The school will be starting up soon or it may have started for some of your kids. A great way to get your child pumped for the year is to have them set some goals!
Goals promote great character traits in your kids such as responsibility and discipline. Setting goals will also help keep your child motivated throughout the year!
An easy way to create goals is by using the S.M.A.R.T. method. This method allows for goals to be clear and achievable for children and even adults. Let me break down what each of the letters means and give examples!
S.M.A.R.T. Goal Method
S- Specific. This means that the goal isn’t vague or too broad. They should simply explain the what, why, and how of what you plan to do. For example, “I want to make $20 by starting up a lemonade stand so that I can buy that new toy I want. It clearly identifies what they are doing, how they are going to do it, and why.
M- Measurable. A goal should be able to be measured. If you can’t measure it, how can you track your progress? Sticking with the lemonade stand example, “I will sell 20 cups of lemonade for a dollar each.” They can easily measure how well they are doing by seeing how many more cups they need to sell.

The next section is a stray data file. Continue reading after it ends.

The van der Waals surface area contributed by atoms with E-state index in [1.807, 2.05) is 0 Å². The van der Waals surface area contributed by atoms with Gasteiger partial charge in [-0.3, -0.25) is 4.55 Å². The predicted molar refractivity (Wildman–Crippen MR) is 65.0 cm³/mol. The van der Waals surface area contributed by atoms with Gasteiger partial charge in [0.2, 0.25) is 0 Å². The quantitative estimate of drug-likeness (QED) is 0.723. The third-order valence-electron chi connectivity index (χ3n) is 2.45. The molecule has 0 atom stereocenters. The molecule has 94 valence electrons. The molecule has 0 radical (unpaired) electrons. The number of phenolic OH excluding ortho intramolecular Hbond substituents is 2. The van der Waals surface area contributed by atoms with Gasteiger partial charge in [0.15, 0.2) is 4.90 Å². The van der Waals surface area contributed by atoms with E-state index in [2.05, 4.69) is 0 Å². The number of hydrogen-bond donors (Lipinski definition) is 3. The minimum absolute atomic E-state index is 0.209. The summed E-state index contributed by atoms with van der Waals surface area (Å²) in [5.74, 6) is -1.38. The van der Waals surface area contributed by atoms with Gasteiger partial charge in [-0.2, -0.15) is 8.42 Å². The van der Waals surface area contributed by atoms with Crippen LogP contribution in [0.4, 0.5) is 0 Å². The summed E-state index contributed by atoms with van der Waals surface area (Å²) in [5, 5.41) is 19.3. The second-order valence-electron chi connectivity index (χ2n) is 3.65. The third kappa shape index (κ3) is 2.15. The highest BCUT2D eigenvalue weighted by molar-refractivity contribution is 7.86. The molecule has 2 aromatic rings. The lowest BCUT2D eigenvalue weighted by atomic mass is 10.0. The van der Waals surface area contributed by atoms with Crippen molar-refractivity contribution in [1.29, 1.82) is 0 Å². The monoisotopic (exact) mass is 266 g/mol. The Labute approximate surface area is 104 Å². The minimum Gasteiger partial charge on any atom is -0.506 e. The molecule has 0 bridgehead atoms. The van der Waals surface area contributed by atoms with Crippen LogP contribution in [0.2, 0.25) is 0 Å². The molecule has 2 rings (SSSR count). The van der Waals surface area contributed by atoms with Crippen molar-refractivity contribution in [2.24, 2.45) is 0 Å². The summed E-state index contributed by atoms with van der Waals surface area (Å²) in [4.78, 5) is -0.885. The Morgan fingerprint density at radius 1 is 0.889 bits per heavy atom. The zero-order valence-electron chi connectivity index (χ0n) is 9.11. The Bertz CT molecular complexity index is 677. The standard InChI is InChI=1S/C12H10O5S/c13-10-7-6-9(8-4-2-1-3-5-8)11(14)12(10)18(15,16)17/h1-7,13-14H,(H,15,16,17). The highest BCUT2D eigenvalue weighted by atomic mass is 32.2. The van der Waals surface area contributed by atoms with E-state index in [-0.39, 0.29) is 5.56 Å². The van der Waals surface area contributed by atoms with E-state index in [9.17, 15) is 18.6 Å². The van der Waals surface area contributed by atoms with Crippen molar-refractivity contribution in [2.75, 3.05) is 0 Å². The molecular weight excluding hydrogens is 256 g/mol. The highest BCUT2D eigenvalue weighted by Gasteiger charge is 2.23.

A- Attainable. The goal needs to be achievable and realistic. Will the child be able to reach the goal? “I will set up the lemonade stand with the help of my mom.”
R- Relevant. Is this goal worth it? Goals are a great thing but can become a problem when they aren’t necessary for what they want in life. “Creating a lemonade stand will help me to gain money for the new toy I want.”
T- Time-bound. This is essentially creating a timeline and setting a deadline for the goal to stay on track. “I will sell lemonade Friday afternoon and finish selling on Saturday afternoon.”